Biogeochemistry is the study of the cycling of the fundamental chemicals that support life, collectively termed nutrients. NEON collects and produces data on nutrients, such as carbon, nitrogen and phosphorus, which move through the atmosphere, water bodies, soil, microbes, plants and animals to support understanding of nutrient cycling in a variety of ecosystems. NEON biogeochemistry data span the range of scales from individual soil microbes to ecosystem connectivity across the continent to support understanding of nutrient cycles and related changes in a variety of ecosystems.

NEON biogeochemistry data

In order to understand the cycling of key nutrients, NEON measures major biogeochemcial inputs, outputs, stocks, fluxes and processes. Resulting data quantify nutrient content in precipitation, plants, soil, surface water and groundwater. Biogeochemistry data products also include complex measurements, such as:

  • Stream nutrient fluxes;
  • Exchange of carbon between ecosystems and the atmosphere;
  • Nutrient deposition from the atmosphere; and
  • Remotely sensed data that indirectly measures plants and the nutrients they contain.

Quantifying nutrient content and rates of nutrient cycling fluxes within an ecosystem are crucial components of ecological science. Some biogeochemistry data products incorporate multiple NEON measurements: for example, biomass and carbon exchange estimations for the continent require models that incorporate remotely sensed vegetation data, eddy covariance measurements, plant community observations and plant nutrient analyses.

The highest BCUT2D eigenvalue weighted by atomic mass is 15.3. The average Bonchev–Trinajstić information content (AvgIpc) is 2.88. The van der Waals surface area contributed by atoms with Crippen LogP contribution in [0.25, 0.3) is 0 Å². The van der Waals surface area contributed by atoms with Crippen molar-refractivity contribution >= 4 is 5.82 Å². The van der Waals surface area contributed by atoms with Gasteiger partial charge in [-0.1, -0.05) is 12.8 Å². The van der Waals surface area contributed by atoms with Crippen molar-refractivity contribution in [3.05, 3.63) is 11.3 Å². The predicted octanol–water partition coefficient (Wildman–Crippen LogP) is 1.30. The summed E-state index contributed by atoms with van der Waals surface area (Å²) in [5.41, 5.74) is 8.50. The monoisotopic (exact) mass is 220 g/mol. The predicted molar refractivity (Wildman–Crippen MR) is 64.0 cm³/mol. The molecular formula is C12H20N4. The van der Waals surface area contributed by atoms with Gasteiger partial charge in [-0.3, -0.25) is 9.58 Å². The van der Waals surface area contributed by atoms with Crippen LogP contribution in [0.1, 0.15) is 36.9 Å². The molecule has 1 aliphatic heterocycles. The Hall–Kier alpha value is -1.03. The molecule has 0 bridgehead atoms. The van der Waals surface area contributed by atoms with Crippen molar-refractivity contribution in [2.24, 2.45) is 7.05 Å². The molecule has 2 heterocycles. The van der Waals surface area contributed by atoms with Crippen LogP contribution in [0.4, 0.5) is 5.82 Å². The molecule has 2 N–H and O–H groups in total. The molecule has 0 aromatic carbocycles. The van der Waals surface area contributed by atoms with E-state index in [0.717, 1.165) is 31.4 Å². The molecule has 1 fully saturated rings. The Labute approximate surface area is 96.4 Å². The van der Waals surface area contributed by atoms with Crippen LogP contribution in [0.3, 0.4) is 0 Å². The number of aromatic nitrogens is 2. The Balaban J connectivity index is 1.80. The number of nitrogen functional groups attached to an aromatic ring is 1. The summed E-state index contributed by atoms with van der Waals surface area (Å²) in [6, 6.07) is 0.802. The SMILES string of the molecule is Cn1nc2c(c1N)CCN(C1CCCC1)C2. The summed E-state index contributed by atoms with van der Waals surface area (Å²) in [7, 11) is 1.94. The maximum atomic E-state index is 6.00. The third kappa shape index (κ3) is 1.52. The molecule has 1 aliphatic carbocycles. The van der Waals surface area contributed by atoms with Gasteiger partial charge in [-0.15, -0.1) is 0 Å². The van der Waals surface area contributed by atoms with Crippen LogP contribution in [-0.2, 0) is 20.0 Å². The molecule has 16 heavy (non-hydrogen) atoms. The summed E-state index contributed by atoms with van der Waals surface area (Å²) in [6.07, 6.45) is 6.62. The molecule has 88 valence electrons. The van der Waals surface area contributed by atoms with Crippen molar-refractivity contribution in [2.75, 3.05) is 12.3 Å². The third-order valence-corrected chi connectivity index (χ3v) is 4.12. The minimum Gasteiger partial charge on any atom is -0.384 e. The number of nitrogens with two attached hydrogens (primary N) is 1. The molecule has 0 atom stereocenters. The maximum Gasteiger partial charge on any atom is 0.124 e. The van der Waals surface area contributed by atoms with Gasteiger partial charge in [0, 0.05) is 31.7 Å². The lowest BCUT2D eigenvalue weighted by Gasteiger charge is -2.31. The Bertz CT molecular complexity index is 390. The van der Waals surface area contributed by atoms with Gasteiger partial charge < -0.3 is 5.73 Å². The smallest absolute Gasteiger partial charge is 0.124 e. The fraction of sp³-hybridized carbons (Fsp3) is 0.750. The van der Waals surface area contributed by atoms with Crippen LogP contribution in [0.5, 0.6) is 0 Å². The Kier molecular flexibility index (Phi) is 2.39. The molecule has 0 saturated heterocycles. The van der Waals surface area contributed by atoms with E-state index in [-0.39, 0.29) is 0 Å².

Ecological relevance

Anthropogenic changes to nutrient cycles are widespread and include the doubling of biologically available nitrogen on earth, increased phosphorus availability and indirect changes in cycling rates caused by changes in climate and precipitation patterns. Increased nutrient availability affects water, soil and air quality as well as plant growth. Certain nitrogen emissions contribute to the greenhouse effect and rising temperatures affect the carbon and nitrogen cycles in complex and interacting ways. Observing these impacts and their biogeochemical consequences is a central goal for NEON.

Research applications

NEON colocates biogeochemistry measurements with other scientific measurements, providing a unique opportunity to examine ecological change across relevant space and time scales. NEON data may be used to address complex ecological questions, such as:

  • How do changes in terrestrial evapotranspiration rates relate to nearby stream discharge?
  • How does warming alter decomposition rates and microbial activity in different ecosystems across a precipitation gradient?
  • What is the distribution of carbon in biomass across the North American continent?
  • How does nutrient pollution in streams affect invertebrate communities?

Key categories of measurements

  • Inputs: atmospheric deposition, groundwater nutrient content and carbon uptake
  • Outputs: stream nutrient export, evapotranspiration and respiration
  • Stocks: biomass, soil carbon and nutrient pools
  • Fluxes: stream nutrient fluxes, carbon exchange, evapotranspiration and plant litter (i.e., litterfall)
  • Processes: decomposition, biomass production, microbial activity and stream metabolism
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